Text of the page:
The Singapore-based joint laboratory will focus on IHPC’s capabilities in computational fluid dynamics (CFD) and engineering mechanics to develop computational modelling and simulation, and customized technical solutions for businesses in the sector, Lloyd’s Register and A*STAR said in a joint May 10, 2013 press release.
“We have close relationship with A*STAR … and also NUS and NTU. What this enables us to do is to look at the academic viewpoint on where they are seeing key technologies developed and then aligned them against the commercial drivers,” Richards commented.
Research topics currently undertaken at GTC in Singapore includes:
- Subsea drilling and well control equipment
- Risk (including asset performance management and life extension)
- Deepwater/floating offshore installations
- Enabling/emerging technologies (including renewables)
One of the key technologies that the firm is working on at Singapore’s GTC concerns a Marine Riser Tensioner Systems (MRT). Lloyd’s Register Energy together with drilling contractor Transocean Ltd. and Micron Optics, Inc. is pioneering work in the application of optical sensors to MRT monitoring.
The second of these technologies is on the firm’s next generation risk analysis tool, which uses 3D risk picture based on 3D simulations of accidental events. Lloyd’s Register Energy noted that with offshore platforms or petroleum processing plants having inherent risks that have to be managed to protect life, property and the environment, a Quantitative Risk Analysis tool would enable a firm to see exactly what causes the risk, where the risk is greatest, and where to make improvements to mitigate those risks.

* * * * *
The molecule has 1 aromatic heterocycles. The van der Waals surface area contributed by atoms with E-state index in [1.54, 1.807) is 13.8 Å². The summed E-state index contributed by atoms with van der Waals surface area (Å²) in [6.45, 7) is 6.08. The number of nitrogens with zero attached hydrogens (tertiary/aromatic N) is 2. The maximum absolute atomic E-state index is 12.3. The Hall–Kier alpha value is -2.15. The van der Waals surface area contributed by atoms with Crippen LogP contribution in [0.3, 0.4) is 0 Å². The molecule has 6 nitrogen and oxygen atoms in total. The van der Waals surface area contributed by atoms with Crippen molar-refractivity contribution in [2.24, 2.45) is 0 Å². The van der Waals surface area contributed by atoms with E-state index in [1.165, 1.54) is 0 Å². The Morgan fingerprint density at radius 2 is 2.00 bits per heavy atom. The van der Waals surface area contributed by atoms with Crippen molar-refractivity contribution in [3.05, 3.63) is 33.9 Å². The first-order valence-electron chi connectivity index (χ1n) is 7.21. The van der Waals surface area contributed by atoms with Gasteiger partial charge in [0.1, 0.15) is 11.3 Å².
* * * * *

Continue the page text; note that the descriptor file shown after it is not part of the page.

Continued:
Lloyd’s Register Energy is also collaborating with IHPC on the use of CFD stimulation modelling – instead of using a physical water basin to study the effects of a 10,000-year storm waves, simulations are created on a computer. CFD tools can provide the full scale simulation with potential for accurate predictions of wave in deck loadings. Platform design engineers could utilize the data from this research in the design of fixed platform structural shapes and interfaces.
The Road Ahead
To expand its footprint around the world, Lloyd’s Register Energy is considering the option of venturing into new growth markets, particularly in Brazil, which is now one of the world’s busiest exploration and production country.
“We are also looking at expanding our footprint … There is obviously Brazil. It’s a big market for us and also the associated developments going into deepwater in Brazil as well,” Richards told Rigzone.
While research by academic institutions can provide an understanding of the technological issues facing the industry, ultimately it is the commercial viability of applying these technologies that will determine whether they are adopted by the oil and gas sector.
“It is very easy to talk about technology for technology sake. But where we are looking at … is the likelihood of adoption,” by the oil and gas industry,” Richards said, confirming the need for research to be in sync with commercial needs.